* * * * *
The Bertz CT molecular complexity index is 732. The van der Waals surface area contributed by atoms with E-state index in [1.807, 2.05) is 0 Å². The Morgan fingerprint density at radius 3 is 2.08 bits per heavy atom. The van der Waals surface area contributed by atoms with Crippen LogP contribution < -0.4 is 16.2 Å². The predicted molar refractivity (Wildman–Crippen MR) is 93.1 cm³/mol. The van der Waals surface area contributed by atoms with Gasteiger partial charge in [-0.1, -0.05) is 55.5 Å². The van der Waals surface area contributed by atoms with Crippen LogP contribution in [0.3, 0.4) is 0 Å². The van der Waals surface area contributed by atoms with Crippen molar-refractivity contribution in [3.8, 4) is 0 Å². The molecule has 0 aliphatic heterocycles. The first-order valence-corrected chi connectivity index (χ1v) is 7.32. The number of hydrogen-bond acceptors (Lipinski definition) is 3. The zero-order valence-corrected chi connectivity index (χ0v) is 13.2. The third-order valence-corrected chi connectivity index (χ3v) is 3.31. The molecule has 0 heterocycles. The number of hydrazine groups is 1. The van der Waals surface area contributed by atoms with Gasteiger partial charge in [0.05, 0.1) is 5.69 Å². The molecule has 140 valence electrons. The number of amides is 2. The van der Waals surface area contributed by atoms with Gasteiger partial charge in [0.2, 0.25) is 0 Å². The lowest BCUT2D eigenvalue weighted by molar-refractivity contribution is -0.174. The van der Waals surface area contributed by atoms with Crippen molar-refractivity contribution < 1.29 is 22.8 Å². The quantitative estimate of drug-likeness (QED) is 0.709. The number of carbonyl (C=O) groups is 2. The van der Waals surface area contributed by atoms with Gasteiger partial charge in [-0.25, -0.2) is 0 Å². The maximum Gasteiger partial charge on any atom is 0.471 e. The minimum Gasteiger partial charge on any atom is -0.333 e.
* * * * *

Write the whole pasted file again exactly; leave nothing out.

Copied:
The Bertz CT molecular complexity index is 732. The van der Waals surface area contributed by atoms with E-state index in [1.807, 2.05) is 0 Å². The Morgan fingerprint density at radius 3 is 2.08 bits per heavy atom. The van der Waals surface area contributed by atoms with Crippen LogP contribution < -0.4 is 16.2 Å². The predicted molar refractivity (Wildman–Crippen MR) is 93.1 cm³/mol. The van der Waals surface area contributed by atoms with Gasteiger partial charge in [-0.1, -0.05) is 55.5 Å². The van der Waals surface area contributed by atoms with Crippen LogP contribution in [0.3, 0.4) is 0 Å². The van der Waals surface area contributed by atoms with Crippen molar-refractivity contribution in [3.8, 4) is 0 Å². The molecule has 0 aliphatic heterocycles. The first-order valence-corrected chi connectivity index (χ1v) is 7.32. The number of hydrogen-bond acceptors (Lipinski definition) is 3. The zero-order valence-corrected chi connectivity index (χ0v) is 13.2. The third-order valence-corrected chi connectivity index (χ3v) is 3.31. The molecule has 0 heterocycles. The number of hydrazine groups is 1. The van der Waals surface area contributed by atoms with Gasteiger partial charge in [0.05, 0.1) is 5.69 Å². The molecule has 140 valence electrons. The number of amides is 2. The van der Waals surface area contributed by atoms with Gasteiger partial charge in [0.2, 0.25) is 0 Å². The lowest BCUT2D eigenvalue weighted by molar-refractivity contribution is -0.174. The van der Waals surface area contributed by atoms with Crippen molar-refractivity contribution < 1.29 is 22.8 Å². The quantitative estimate of drug-likeness (QED) is 0.709. The number of carbonyl (C=O) groups is 2. The van der Waals surface area contributed by atoms with Gasteiger partial charge in [-0.25, -0.2) is 0 Å². The maximum Gasteiger partial charge on any atom is 0.471 e. The minimum Gasteiger partial charge on any atom is -0.333 e.